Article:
First – what is intrinsic motivation? 

Have you ever been curious about something and took it upon yourself to find out more about it? Do some in-depth research just for your own gratification? For example, years ago I was curious about the best conditions for raising a particular species of orchid. So I did some research and found that the eastern-facing windows in our little sunroom had the perfect light for this species. So I got little hangers for the orchids and they just went crazy, growing and blooming every year. That’s intrinsic motivation. I was motivated by my own curiosity to find out more. There was no reward, other than the information I gleaned.

Extrinsic motivation

By contrast, then, extrinsic motivation implies that a reward will be conveyed when the task is completed. Completing a job for payment is extrinsic motivation.

What kind of motivation will keep us exercising?

To keep on exercising, it’s best to have both intrinsic and extrinsic motivation. The only way we’re going to keep doing something that’s hard, that makes us sweat and our muscles shake, is if we get something more out of it than a future potential benefit. Just because I lose a pants size 3 months from now (the reward) is not going to get me on the treadmill this afternoon. But, what will get me on the treadmill? The satisfaction of knowing that I’m doing something good for my body. Also, the fact that I know I’ll be in a much better mood when I’m done will get me pushing up the speed and the incline.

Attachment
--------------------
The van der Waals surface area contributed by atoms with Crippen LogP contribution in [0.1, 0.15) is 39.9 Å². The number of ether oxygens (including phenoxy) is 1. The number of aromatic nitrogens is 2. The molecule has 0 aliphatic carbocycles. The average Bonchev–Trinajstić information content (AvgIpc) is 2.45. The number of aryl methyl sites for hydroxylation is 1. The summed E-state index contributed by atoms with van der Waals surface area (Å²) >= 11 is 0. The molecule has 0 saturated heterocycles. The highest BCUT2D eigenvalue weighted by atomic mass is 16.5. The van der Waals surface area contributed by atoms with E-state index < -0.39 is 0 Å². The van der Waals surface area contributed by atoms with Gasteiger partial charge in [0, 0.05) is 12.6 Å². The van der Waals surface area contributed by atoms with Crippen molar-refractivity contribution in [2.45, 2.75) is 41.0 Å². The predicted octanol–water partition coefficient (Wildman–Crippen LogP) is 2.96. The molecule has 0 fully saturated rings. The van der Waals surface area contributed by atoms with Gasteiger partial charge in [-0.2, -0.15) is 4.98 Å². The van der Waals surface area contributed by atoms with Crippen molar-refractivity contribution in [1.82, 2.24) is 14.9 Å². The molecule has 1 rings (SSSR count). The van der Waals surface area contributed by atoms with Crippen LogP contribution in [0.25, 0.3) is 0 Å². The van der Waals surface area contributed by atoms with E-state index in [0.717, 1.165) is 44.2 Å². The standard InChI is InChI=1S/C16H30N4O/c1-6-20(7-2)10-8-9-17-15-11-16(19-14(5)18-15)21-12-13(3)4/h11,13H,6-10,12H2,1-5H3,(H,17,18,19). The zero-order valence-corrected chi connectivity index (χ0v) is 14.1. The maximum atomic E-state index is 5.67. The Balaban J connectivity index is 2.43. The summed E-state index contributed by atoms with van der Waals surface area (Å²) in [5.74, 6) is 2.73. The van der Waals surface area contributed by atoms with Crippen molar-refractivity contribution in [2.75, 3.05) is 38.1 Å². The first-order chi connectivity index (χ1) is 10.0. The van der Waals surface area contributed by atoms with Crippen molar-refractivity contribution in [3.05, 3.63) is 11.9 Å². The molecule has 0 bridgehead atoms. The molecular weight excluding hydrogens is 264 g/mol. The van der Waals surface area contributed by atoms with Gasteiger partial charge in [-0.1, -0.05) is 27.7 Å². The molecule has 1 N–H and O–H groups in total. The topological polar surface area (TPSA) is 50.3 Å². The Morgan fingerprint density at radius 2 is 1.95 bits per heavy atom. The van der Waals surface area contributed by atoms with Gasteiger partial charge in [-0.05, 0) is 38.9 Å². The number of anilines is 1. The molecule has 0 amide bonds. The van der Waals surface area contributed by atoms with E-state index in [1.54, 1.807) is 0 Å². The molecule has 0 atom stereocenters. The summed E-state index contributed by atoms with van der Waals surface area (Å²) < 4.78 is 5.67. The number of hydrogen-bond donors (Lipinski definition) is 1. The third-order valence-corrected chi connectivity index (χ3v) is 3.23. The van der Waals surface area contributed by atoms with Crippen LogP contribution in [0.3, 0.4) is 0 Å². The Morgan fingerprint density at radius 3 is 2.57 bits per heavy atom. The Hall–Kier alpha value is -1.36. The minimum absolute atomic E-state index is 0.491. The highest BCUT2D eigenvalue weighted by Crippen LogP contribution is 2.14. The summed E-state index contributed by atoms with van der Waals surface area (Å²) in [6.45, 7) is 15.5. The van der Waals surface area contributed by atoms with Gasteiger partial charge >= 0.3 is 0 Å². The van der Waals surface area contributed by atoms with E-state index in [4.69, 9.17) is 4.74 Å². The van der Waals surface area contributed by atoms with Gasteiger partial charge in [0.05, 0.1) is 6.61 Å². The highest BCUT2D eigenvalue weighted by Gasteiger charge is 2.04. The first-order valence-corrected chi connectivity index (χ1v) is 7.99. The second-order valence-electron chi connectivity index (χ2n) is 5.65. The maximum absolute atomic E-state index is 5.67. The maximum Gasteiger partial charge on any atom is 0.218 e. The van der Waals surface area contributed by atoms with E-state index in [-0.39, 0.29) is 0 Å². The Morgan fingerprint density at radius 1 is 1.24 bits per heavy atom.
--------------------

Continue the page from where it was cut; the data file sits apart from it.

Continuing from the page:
So, the best motivation to exercise is both internal and external. Think about your own reasons for exercising. Are they important? Do you feel or see a reward every time you exercise? Or is it just the knowledge that your future self will benefit? If that’s the case, try to think closer to the present. You may need to adjust your goals. You’ll keep at it longer.